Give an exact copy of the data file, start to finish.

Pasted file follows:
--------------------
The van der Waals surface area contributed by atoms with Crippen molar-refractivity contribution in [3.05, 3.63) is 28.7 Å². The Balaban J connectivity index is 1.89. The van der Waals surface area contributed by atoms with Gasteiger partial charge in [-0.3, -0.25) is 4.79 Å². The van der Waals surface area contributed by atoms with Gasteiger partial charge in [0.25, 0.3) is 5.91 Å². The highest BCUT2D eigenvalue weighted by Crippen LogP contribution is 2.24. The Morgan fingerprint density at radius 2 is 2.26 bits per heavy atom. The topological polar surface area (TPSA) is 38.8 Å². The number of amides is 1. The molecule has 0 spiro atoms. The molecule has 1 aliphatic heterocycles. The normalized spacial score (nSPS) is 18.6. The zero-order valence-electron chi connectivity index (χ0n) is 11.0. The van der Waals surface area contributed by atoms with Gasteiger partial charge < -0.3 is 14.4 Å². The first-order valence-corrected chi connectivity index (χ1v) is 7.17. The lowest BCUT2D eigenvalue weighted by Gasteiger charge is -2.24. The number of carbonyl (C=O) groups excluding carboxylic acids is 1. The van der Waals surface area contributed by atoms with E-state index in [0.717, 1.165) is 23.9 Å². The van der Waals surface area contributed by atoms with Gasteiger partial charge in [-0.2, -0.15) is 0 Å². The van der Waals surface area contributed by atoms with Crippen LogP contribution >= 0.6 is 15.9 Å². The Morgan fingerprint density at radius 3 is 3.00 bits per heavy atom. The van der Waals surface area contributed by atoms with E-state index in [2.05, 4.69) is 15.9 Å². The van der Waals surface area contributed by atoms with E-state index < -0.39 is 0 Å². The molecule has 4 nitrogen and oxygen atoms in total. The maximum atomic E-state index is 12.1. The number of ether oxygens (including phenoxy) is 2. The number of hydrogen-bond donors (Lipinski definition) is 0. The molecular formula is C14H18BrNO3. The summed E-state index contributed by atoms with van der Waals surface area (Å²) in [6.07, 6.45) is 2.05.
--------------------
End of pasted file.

The van der Waals surface area contributed by atoms with Crippen molar-refractivity contribution in [3.05, 3.63) is 28.7 Å². The Balaban J connectivity index is 1.89. The van der Waals surface area contributed by atoms with Gasteiger partial charge in [-0.3, -0.25) is 4.79 Å². The van der Waals surface area contributed by atoms with Gasteiger partial charge in [0.25, 0.3) is 5.91 Å². The highest BCUT2D eigenvalue weighted by Crippen LogP contribution is 2.24. The Morgan fingerprint density at radius 2 is 2.26 bits per heavy atom. The topological polar surface area (TPSA) is 38.8 Å². The number of amides is 1. The molecule has 0 spiro atoms. The molecule has 1 aliphatic heterocycles. The normalized spacial score (nSPS) is 18.6. The zero-order valence-electron chi connectivity index (χ0n) is 11.0. The van der Waals surface area contributed by atoms with Gasteiger partial charge < -0.3 is 14.4 Å². The first-order valence-corrected chi connectivity index (χ1v) is 7.17. The lowest BCUT2D eigenvalue weighted by Gasteiger charge is -2.24. The number of carbonyl (C=O) groups excluding carboxylic acids is 1. The van der Waals surface area contributed by atoms with E-state index in [0.717, 1.165) is 23.9 Å². The van der Waals surface area contributed by atoms with Gasteiger partial charge in [-0.2, -0.15) is 0 Å². The van der Waals surface area contributed by atoms with Crippen LogP contribution >= 0.6 is 15.9 Å². The Morgan fingerprint density at radius 3 is 3.00 bits per heavy atom. The van der Waals surface area contributed by atoms with E-state index in [2.05, 4.69) is 15.9 Å². The van der Waals surface area contributed by atoms with E-state index < -0.39 is 0 Å². The molecule has 4 nitrogen and oxygen atoms in total. The maximum atomic E-state index is 12.1. The number of ether oxygens (including phenoxy) is 2. The number of hydrogen-bond donors (Lipinski definition) is 0. The molecular formula is C14H18BrNO3. The summed E-state index contributed by atoms with van der Waals surface area (Å²) in [6.07, 6.45) is 2.05.